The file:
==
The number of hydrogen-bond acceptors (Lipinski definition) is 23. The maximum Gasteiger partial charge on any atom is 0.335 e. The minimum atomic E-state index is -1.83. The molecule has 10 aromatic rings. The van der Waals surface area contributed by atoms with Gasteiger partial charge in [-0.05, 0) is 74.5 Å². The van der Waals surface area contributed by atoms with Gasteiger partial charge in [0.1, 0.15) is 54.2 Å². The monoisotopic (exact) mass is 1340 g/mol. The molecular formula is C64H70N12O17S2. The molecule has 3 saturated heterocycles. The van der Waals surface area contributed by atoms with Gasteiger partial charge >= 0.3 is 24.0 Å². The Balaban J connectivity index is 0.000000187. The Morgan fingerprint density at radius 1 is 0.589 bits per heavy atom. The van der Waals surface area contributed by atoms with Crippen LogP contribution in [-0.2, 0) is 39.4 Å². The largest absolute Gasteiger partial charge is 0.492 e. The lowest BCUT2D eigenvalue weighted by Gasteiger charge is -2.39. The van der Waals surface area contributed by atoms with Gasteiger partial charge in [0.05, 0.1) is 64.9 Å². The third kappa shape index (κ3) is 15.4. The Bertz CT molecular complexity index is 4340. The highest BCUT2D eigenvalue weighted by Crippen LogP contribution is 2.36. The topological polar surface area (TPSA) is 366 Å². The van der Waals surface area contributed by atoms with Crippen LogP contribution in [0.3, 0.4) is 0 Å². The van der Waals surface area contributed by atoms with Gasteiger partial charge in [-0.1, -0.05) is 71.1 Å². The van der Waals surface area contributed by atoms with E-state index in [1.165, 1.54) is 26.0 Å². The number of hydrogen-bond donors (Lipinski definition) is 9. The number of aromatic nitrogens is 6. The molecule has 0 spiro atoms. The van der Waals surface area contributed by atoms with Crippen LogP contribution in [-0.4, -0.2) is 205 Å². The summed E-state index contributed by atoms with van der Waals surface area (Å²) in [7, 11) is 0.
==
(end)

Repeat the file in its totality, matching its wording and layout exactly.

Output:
The number of hydrogen-bond acceptors (Lipinski definition) is 23. The maximum Gasteiger partial charge on any atom is 0.335 e. The minimum atomic E-state index is -1.83. The molecule has 10 aromatic rings. The van der Waals surface area contributed by atoms with Gasteiger partial charge in [-0.05, 0) is 74.5 Å². The van der Waals surface area contributed by atoms with Gasteiger partial charge in [0.1, 0.15) is 54.2 Å². The monoisotopic (exact) mass is 1340 g/mol. The molecular formula is C64H70N12O17S2. The molecule has 3 saturated heterocycles. The van der Waals surface area contributed by atoms with Gasteiger partial charge >= 0.3 is 24.0 Å². The Balaban J connectivity index is 0.000000187. The Morgan fingerprint density at radius 1 is 0.589 bits per heavy atom. The van der Waals surface area contributed by atoms with Crippen LogP contribution in [-0.2, 0) is 39.4 Å². The largest absolute Gasteiger partial charge is 0.492 e. The lowest BCUT2D eigenvalue weighted by Gasteiger charge is -2.39. The van der Waals surface area contributed by atoms with Gasteiger partial charge in [0.05, 0.1) is 64.9 Å². The third kappa shape index (κ3) is 15.4. The Bertz CT molecular complexity index is 4340. The highest BCUT2D eigenvalue weighted by Crippen LogP contribution is 2.36. The topological polar surface area (TPSA) is 366 Å². The van der Waals surface area contributed by atoms with Crippen LogP contribution in [0.3, 0.4) is 0 Å². The van der Waals surface area contributed by atoms with Gasteiger partial charge in [-0.1, -0.05) is 71.1 Å². The van der Waals surface area contributed by atoms with E-state index in [1.165, 1.54) is 26.0 Å². The number of hydrogen-bond donors (Lipinski definition) is 9. The number of aromatic nitrogens is 6. The molecule has 0 spiro atoms. The van der Waals surface area contributed by atoms with Crippen LogP contribution in [-0.4, -0.2) is 205 Å². The summed E-state index contributed by atoms with van der Waals surface area (Å²) in [7, 11) is 0.